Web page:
A World Trade Organization panel ruled Tuesday the Trump administration violated international trade rules by trying to stop China's blatant violations of international trade rules.
The ruling probably won't make a whit of difference in the ongoing trade fight between the two countries, however, because the administration has undermined the WTO's enforcement powers to such a degree the body won't be able to impose any sanctions.
The outcome of the two-plus years spent in the dispute resolution process will only affirm the administration's hostility toward the WTO. But it highlights the need to overhaul the body's rules to make them relevant again, an effort that the United States could and should be leading.
There is more than a little irony when you dive into the details of the dispute. China, which was admitted to the WTO late in 2001, regularly draws accusations of being a trade cheat. Among other things, critics say China's state-owned enterprises benefit from both subsidies and barriers to competition by foreign firms, and that foreign companies are forced to give up intellectual property by the Chinese partners they are required to take on. Oh and yes, state-backed hackers steal copious amounts of trade secrets.
The U.S., meanwhile, has been one of the world's foremost champions of a globalized system of rules that was supposed to end tit-for-tat tariff battles like the ones President Donald Trump has waged with just about all of our trading partners.
Previous U.S. administrations have tried to pressure China to change its ways. When those efforts were unavailing, President Barack Obama sought to assemble a trading bloc among Pacific nations that would raise competitive standards. President Trump abandoned the Trans-Pacific Partnership in favor of unilateral, blunt-force action in 2018, levying tariffs of 10 to 25% on a broad swath of Chinese goods and prompting China's complaint to the WTO.
In particular, the WTO panel noted, the administration was seeking to end China's "state-sanctioned theft and misappropriation of U.S. technology, intellectual property, and commercial secrets." The point was to inflict enough pain on the Chinese economy that Beijing would finally amend its ways and compete fairly.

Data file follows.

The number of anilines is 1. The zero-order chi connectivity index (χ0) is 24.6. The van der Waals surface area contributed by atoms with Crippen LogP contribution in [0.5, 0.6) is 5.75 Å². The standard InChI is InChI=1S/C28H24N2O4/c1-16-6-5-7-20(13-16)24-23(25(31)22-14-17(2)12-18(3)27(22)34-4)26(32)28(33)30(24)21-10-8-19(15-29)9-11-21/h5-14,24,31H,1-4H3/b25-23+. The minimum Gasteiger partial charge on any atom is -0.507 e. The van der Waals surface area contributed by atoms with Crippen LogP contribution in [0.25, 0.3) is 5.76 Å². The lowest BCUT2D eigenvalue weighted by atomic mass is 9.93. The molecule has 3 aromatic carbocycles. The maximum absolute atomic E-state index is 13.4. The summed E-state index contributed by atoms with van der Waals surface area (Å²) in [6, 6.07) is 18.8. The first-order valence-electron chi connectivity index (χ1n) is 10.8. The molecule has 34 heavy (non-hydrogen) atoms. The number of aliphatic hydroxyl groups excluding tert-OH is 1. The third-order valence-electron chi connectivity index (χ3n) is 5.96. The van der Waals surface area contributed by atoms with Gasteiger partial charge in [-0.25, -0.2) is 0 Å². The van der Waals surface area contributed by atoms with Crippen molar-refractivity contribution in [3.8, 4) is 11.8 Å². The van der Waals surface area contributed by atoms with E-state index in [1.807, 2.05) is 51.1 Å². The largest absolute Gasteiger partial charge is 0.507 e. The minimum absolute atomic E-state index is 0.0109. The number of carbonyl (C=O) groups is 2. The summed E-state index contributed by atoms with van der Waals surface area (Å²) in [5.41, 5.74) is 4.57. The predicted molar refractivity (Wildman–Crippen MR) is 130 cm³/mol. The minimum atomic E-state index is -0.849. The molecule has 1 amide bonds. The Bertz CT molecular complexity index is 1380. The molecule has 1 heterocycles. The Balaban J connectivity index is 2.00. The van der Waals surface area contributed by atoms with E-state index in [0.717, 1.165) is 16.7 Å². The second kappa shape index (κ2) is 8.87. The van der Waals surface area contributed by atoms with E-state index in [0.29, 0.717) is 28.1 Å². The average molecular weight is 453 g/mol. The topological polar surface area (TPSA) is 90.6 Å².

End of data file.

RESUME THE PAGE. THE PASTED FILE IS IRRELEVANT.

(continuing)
The tariffs helped bring China to the negotiating table, yielding a modest deal that called for increased Chinese purchases of U.S. exports (a commitment that China is not living up to, at least not yet) and better protection of U.S. intellectual property. That's a promise China has made before; this time, however, it comes with enforcement mechanisms that could actually make a difference.
Even as it was negotiating a deal, however, China was also pursuing the WTO's help in lifting the U.S. tariffs, which led to Tuesday's ruling. While the U.S. had the right to impose tariffs to protect against intellectual property theft, the panel found, it couldn't simply try to coerce China into submission. The tariffs had to fall on products and services related to the industries affected by China's improper behavior. And the Trump administration failed to show "that there is a genuine relationship of 'ends and means,' " the panel concluded.
You could practically hear U.S. Trade Representative Robert Lighthizer smack himself in the forehead. "Although the panel did not dispute the extensive evidence submitted by the United States of intellectual property theft by China," Lighthizer said, "its decision shows that the WTO provides no remedy for such misconduct. The United States must be allowed to defend itself against unfair trade practices, and the Trump administration will not let China use the WTO to take advantage of American workers, businesses, farmers, and ranchers."
Jeffrey Schott, a senior fellow at the Peterson Institute for International Economics and a former trade negotiator for the U.S., is no fan of Trump's tariffs. But he agreed with Lighthizer on that point, saying, "the WTO rules are inadequate to address the Chinese practices that distort trade and investment."
The U.S. would have been within its rights to retaliate against China by using measures not governed by international trade rules — for example, by negotiating a multilateral free-trade deal that gives China's trading partners more incentive to buy from other countries. "But because President Trump is so enamored with tariffs — and he believes his supporters will understand [them] … the U.S. response has focused primarily on tariff retaliations," Schott said.
By the way, the U.S. also could have filed a complaint with the WTO challenging the tariffs China imposed on U.S. goods in retaliation, making the same argument about "ends and means" that China made. It did not.
Still, the U.S. was really in a no-lose position here. By blocking appointments to the WTO panel that hears appeals, it has ensured that it — or any other country facing sanctions by the WTO — merely has to appeal an adverse decision, where it will be stuck in limbo, Schott said.
As a result, countries are left to pound each other with tariffs and other protectionist policies just like the old days that the U.S., prior to Trump, had worked diligently to end.
The globalization of the economy and the rise of India and China as manufacturing powerhouses within the developing world has changed the playing field dramatically. But updating the WTO rules will require China and India to buy into them, and the path there is unclear.